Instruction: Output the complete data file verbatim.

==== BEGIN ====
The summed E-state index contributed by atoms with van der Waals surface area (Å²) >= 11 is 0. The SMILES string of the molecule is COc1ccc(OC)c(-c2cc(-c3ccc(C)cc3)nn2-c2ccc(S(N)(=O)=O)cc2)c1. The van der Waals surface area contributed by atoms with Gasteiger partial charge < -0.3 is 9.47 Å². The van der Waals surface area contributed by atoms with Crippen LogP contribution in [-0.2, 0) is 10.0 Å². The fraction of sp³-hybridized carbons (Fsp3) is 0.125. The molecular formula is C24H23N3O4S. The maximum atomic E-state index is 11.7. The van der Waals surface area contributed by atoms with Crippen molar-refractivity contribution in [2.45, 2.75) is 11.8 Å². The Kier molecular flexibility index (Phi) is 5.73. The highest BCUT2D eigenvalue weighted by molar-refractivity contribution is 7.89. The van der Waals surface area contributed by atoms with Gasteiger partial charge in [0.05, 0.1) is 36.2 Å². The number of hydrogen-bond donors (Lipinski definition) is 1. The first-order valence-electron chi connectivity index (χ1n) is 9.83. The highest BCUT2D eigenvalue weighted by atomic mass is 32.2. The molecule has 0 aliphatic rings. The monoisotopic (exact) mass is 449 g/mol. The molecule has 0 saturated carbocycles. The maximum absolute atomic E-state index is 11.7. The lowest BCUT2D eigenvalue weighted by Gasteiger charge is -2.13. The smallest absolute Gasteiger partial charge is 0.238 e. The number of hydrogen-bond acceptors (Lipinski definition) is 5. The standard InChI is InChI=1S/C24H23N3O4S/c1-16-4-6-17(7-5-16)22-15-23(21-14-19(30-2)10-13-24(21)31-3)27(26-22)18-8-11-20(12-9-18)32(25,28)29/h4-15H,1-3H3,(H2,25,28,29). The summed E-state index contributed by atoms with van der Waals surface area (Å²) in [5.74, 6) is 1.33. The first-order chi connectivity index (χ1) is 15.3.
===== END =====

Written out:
The summed E-state index contributed by atoms with van der Waals surface area (Å²) >= 11 is 0. The SMILES string of the molecule is COc1ccc(OC)c(-c2cc(-c3ccc(C)cc3)nn2-c2ccc(S(N)(=O)=O)cc2)c1. The van der Waals surface area contributed by atoms with Gasteiger partial charge < -0.3 is 9.47 Å². The van der Waals surface area contributed by atoms with Crippen LogP contribution in [-0.2, 0) is 10.0 Å². The fraction of sp³-hybridized carbons (Fsp3) is 0.125. The molecular formula is C24H23N3O4S. The maximum atomic E-state index is 11.7. The van der Waals surface area contributed by atoms with Crippen molar-refractivity contribution in [2.45, 2.75) is 11.8 Å². The Kier molecular flexibility index (Phi) is 5.73. The highest BCUT2D eigenvalue weighted by molar-refractivity contribution is 7.89. The van der Waals surface area contributed by atoms with Gasteiger partial charge in [0.05, 0.1) is 36.2 Å². The number of hydrogen-bond donors (Lipinski definition) is 1. The first-order valence-electron chi connectivity index (χ1n) is 9.83. The highest BCUT2D eigenvalue weighted by atomic mass is 32.2. The molecule has 0 aliphatic rings. The monoisotopic (exact) mass is 449 g/mol. The molecule has 0 saturated carbocycles. The maximum absolute atomic E-state index is 11.7. The lowest BCUT2D eigenvalue weighted by Gasteiger charge is -2.13. The smallest absolute Gasteiger partial charge is 0.238 e. The number of hydrogen-bond acceptors (Lipinski definition) is 5. The standard InChI is InChI=1S/C24H23N3O4S/c1-16-4-6-17(7-5-16)22-15-23(21-14-19(30-2)10-13-24(21)31-3)27(26-22)18-8-11-20(12-9-18)32(25,28)29/h4-15H,1-3H3,(H2,25,28,29). The summed E-state index contributed by atoms with van der Waals surface area (Å²) in [5.74, 6) is 1.33. The first-order chi connectivity index (χ1) is 15.3.